Like the fix we need during dinner that distracts us from the present moment, the simple act of driving is also no longer enough. It invariably includes moments of silence or long stretches of idleness, something we run away from. They say idleness is the devil’s playground and I say what we choose to do during moments of idleness is. In the case of idleness while driving, we can’t just ‘be’, and instead choose to take a hit of our digital crack –– sometimes once, sometimes twice, but more often than not we chain hit it with continual texting, posting, tweeting, pinning, and hashtagging.
We can’t let our phones just sit there along for the ride. We have to pick up….tap tap tap. Put down. Pick back up…tap tap tap…put back down. This momentary quelling of our incessant need to be in the know, the need to be validated, seen, heard, and included is enough to risk taking the life of another and destroying our own.
We need an intervention.
What’s ironic is we have no problem looking at the smoker, who is dying of emphysema and saying, they are out of their mind. Why don’t they stop? Yet we willingly risk our lives at least a dozen times each day to be in touch with our friends and followers.
And, who are these followers anyway? I liken them to what author, Chuck Palahniuk calls in his book, Fight Club, single-serving friends. They dash into our digital domain, poke us, send an emoji smiley face or deliver a thumbs up (a “like”) and then dash back out. They are one-time uses of validation. And they are not real.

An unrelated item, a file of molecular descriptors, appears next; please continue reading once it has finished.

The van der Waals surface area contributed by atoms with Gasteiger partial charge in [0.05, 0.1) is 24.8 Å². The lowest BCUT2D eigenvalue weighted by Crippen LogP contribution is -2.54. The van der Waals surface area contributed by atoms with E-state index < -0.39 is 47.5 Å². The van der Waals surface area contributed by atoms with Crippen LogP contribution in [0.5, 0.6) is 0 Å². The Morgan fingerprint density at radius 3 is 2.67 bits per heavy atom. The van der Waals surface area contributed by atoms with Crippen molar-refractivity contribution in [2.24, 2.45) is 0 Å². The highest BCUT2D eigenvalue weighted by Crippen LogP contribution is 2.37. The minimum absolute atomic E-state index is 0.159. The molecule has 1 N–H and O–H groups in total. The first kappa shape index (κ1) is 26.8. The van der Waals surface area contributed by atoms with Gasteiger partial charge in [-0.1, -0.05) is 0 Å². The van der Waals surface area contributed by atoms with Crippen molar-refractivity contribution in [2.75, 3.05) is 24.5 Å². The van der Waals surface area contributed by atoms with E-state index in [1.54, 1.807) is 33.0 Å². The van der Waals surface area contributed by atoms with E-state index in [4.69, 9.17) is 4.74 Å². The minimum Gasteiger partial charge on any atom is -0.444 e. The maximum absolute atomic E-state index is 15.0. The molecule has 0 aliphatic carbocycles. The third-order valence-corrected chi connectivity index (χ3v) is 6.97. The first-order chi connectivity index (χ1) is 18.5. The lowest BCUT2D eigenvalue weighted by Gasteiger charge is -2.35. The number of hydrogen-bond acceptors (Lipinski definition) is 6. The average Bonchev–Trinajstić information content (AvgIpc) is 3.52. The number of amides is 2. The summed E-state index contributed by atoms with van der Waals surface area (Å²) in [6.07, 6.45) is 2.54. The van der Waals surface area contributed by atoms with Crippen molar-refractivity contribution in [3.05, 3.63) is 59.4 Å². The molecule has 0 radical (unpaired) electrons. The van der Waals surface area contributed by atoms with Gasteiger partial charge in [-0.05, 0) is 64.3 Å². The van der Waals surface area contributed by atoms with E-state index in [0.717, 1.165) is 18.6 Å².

Our phones distract us from what is real, from what is true in each moment. They steal us away from who and what we are inside, because they make us view the outside as so much more interesting.
As Louis says, within us all is that thing…that forever empty. What he is speaking about is the true essence of who we are at our center, our True Self that is okay with being still. It is our inner self, our soul who wishes, for just one moment, that we would stop. That we could just be still and content––free of needing, free of wanting, not seeking approval, not needing to be available, not seeking validation, and not comparing our moments with those of a Facebook friend.